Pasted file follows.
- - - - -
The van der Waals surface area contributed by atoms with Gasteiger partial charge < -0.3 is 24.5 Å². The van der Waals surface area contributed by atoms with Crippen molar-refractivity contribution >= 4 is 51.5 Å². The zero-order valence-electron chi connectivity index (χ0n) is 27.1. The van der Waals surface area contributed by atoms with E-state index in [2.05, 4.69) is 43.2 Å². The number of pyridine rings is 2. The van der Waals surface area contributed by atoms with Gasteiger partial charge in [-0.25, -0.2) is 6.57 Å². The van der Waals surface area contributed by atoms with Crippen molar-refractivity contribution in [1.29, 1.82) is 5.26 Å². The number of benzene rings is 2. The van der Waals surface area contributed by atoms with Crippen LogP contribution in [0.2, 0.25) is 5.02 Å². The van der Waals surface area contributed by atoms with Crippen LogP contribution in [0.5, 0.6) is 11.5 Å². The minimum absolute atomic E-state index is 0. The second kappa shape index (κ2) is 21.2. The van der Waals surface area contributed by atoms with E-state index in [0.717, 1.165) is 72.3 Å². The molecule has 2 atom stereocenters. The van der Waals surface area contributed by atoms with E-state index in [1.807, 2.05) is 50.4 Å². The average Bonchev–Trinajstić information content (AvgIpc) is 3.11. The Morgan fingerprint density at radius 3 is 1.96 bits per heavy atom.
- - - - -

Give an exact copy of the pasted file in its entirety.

The van der Waals surface area contributed by atoms with Gasteiger partial charge < -0.3 is 24.5 Å². The van der Waals surface area contributed by atoms with Crippen molar-refractivity contribution >= 4 is 51.5 Å². The zero-order valence-electron chi connectivity index (χ0n) is 27.1. The van der Waals surface area contributed by atoms with E-state index in [2.05, 4.69) is 43.2 Å². The number of pyridine rings is 2. The van der Waals surface area contributed by atoms with Gasteiger partial charge in [-0.25, -0.2) is 6.57 Å². The van der Waals surface area contributed by atoms with Crippen molar-refractivity contribution in [1.29, 1.82) is 5.26 Å². The number of benzene rings is 2. The van der Waals surface area contributed by atoms with Crippen LogP contribution in [0.2, 0.25) is 5.02 Å². The van der Waals surface area contributed by atoms with Crippen LogP contribution in [0.5, 0.6) is 11.5 Å². The minimum absolute atomic E-state index is 0. The second kappa shape index (κ2) is 21.2. The van der Waals surface area contributed by atoms with E-state index in [0.717, 1.165) is 72.3 Å². The molecule has 2 atom stereocenters. The van der Waals surface area contributed by atoms with E-state index in [1.807, 2.05) is 50.4 Å². The average Bonchev–Trinajstić information content (AvgIpc) is 3.11. The Morgan fingerprint density at radius 3 is 1.96 bits per heavy atom.